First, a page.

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The Chinese exchange rate regime

Comments on Yu Yongding, CASS “Backpedalling or a step forward in renminbi reform?” 20-22/07/2017

There are a few interesting points arose from this post. Firstly, it is a case of whether one views that as "half bottle empty" or "half bottle full" as far as the case of the equal weights being given to both previous day's close and the ‘theoretical RMB exchange rate’ in setting the renminbi central parity rate against the US dollar, although the author appears to be taking on the side of half bottle empty and possibly more negative than that. Yes, there might be a question of whether it is worthy to do such the way may be a little fiddling, but any negatives could also be viewed as positively through the lens of half empty to half full analogue.

Secondly, while free exchange may be viewed as a market way to sort out the exchange rate and may be a preferred way, it is by no means free of problems and often big and significant problems. For example, there can be big swings in the exchange rate that are exacerbated by speculative traders. Just as assets bubbles can arise and cause or have the potential to cause huge damages to the economy, bubbles can also arise in the foreign exchange markets. That is not to mention the so called overshooting phenomemon.

Maybe a simple question should be asked: why should a nation or nations suffer/incur the costs because of exchange bubbles caused by currency speculators?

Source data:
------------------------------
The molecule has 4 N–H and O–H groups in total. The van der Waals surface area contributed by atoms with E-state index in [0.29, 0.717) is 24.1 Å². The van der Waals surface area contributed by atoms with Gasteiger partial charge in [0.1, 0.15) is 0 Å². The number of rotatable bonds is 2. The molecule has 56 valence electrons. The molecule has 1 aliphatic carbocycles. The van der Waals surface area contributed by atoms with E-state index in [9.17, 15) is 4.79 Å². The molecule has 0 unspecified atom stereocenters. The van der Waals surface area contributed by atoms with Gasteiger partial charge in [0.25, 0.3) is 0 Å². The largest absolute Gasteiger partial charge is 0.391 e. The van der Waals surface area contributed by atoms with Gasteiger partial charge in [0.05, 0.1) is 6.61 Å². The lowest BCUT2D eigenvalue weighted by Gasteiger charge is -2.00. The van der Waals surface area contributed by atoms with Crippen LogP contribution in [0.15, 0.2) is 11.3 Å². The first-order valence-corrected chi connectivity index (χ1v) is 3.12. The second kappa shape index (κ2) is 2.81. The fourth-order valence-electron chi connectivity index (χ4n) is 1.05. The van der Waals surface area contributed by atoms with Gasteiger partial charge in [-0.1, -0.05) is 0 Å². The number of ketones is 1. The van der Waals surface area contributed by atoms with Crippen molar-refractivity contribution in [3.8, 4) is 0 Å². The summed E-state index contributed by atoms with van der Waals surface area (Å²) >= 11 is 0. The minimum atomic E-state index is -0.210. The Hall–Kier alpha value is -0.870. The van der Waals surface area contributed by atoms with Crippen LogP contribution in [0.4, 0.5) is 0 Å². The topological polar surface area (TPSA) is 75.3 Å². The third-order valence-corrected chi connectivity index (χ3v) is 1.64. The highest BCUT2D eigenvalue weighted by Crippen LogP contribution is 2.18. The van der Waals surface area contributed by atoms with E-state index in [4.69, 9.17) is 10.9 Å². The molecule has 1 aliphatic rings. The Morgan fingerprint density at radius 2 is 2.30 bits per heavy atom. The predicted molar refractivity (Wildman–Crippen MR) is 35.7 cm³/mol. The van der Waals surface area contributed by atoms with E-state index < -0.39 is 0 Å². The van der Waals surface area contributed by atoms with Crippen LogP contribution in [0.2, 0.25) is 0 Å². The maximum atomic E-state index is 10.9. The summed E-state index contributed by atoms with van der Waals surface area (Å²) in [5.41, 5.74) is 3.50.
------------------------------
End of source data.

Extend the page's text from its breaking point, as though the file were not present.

It seems there is a point to have a stable exchange rate regime, given the role exchange rate plays as the relative prices of one country's goods and services as well as capital against another country, and particularly the tendency of instability of the foreign exchange market in light of speculative trading (as opposed to the real needs to buy foreign currency).

Governments would have greater difficulty in management/regulate asset prices even they would like to (some governments may not want to). On the other hand, it may be a little easier for governments to manage/regulate foreign exchange rate.

I think there is a case for economists to revisit the case of free versus fixed exchange rate regimes, or a combination of the two, even though the author appears to be in favour of a free exchange rate regime.
Any fixed exchange rate regime also needs some appropriate adjustment mechanisms to achieve longer term balance.

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